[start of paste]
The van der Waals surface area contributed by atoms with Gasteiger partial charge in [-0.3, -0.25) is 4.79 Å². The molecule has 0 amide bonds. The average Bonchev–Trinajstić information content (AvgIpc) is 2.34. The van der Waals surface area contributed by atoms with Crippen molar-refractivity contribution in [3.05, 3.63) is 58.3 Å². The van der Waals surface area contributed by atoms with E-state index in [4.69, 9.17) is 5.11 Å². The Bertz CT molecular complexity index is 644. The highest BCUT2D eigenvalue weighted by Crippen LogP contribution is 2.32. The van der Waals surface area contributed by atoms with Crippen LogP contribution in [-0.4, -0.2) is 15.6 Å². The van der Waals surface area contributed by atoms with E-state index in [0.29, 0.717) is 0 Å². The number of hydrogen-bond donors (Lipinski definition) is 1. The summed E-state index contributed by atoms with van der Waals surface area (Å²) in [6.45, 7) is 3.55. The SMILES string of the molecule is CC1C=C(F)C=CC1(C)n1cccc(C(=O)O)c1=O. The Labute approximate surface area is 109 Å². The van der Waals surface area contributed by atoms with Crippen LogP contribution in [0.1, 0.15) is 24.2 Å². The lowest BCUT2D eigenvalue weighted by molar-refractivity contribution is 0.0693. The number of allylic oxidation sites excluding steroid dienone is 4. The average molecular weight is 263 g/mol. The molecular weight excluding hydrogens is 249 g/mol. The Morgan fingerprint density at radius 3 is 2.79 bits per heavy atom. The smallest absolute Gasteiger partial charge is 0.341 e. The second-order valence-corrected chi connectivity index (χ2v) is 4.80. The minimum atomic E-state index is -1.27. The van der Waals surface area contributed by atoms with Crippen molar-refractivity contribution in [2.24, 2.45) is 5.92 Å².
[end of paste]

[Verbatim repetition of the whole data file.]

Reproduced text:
The van der Waals surface area contributed by atoms with Gasteiger partial charge in [-0.3, -0.25) is 4.79 Å². The molecule has 0 amide bonds. The average Bonchev–Trinajstić information content (AvgIpc) is 2.34. The van der Waals surface area contributed by atoms with Crippen molar-refractivity contribution in [3.05, 3.63) is 58.3 Å². The van der Waals surface area contributed by atoms with E-state index in [4.69, 9.17) is 5.11 Å². The Bertz CT molecular complexity index is 644. The highest BCUT2D eigenvalue weighted by Crippen LogP contribution is 2.32. The van der Waals surface area contributed by atoms with Crippen LogP contribution in [-0.4, -0.2) is 15.6 Å². The van der Waals surface area contributed by atoms with E-state index in [0.29, 0.717) is 0 Å². The number of hydrogen-bond donors (Lipinski definition) is 1. The summed E-state index contributed by atoms with van der Waals surface area (Å²) in [6.45, 7) is 3.55. The SMILES string of the molecule is CC1C=C(F)C=CC1(C)n1cccc(C(=O)O)c1=O. The Labute approximate surface area is 109 Å². The van der Waals surface area contributed by atoms with Crippen LogP contribution in [0.1, 0.15) is 24.2 Å². The lowest BCUT2D eigenvalue weighted by molar-refractivity contribution is 0.0693. The number of allylic oxidation sites excluding steroid dienone is 4. The average molecular weight is 263 g/mol. The molecular weight excluding hydrogens is 249 g/mol. The Morgan fingerprint density at radius 3 is 2.79 bits per heavy atom. The smallest absolute Gasteiger partial charge is 0.341 e. The second-order valence-corrected chi connectivity index (χ2v) is 4.80. The minimum atomic E-state index is -1.27. The van der Waals surface area contributed by atoms with Crippen molar-refractivity contribution in [2.24, 2.45) is 5.92 Å².